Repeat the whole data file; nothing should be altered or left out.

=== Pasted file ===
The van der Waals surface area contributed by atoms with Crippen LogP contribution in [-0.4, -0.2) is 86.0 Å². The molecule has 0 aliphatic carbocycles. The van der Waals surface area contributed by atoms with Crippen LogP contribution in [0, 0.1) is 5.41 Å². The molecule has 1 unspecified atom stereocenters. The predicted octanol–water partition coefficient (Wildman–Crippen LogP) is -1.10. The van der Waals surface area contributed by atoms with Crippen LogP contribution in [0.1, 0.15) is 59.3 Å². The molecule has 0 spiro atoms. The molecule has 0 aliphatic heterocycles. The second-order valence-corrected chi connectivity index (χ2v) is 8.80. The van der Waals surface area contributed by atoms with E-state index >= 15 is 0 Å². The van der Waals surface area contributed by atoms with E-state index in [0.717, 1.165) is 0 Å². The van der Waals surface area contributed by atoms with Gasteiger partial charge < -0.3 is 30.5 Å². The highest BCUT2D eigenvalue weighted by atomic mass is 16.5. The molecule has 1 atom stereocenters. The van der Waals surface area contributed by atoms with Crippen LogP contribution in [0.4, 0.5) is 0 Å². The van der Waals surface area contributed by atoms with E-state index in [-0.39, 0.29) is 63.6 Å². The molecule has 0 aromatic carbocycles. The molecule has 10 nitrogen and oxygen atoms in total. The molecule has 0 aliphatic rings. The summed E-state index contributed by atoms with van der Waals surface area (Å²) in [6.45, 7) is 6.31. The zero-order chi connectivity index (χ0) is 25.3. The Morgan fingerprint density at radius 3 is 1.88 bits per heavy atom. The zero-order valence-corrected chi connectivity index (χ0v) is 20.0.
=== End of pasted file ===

The van der Waals surface area contributed by atoms with Crippen LogP contribution in [-0.4, -0.2) is 86.0 Å². The molecule has 0 aliphatic carbocycles. The van der Waals surface area contributed by atoms with Crippen LogP contribution in [0, 0.1) is 5.41 Å². The molecule has 1 unspecified atom stereocenters. The predicted octanol–water partition coefficient (Wildman–Crippen LogP) is -1.10. The van der Waals surface area contributed by atoms with Crippen LogP contribution in [0.1, 0.15) is 59.3 Å². The molecule has 0 spiro atoms. The molecule has 0 aliphatic heterocycles. The second-order valence-corrected chi connectivity index (χ2v) is 8.80. The van der Waals surface area contributed by atoms with E-state index >= 15 is 0 Å². The van der Waals surface area contributed by atoms with E-state index in [0.717, 1.165) is 0 Å². The van der Waals surface area contributed by atoms with Gasteiger partial charge < -0.3 is 30.5 Å². The highest BCUT2D eigenvalue weighted by atomic mass is 16.5. The molecule has 1 atom stereocenters. The van der Waals surface area contributed by atoms with Crippen LogP contribution in [0.4, 0.5) is 0 Å². The van der Waals surface area contributed by atoms with E-state index in [-0.39, 0.29) is 63.6 Å². The molecule has 0 aromatic carbocycles. The molecule has 10 nitrogen and oxygen atoms in total. The molecule has 0 aliphatic rings. The summed E-state index contributed by atoms with van der Waals surface area (Å²) in [6.45, 7) is 6.31. The zero-order chi connectivity index (χ0) is 25.3. The Morgan fingerprint density at radius 3 is 1.88 bits per heavy atom. The zero-order valence-corrected chi connectivity index (χ0v) is 20.0.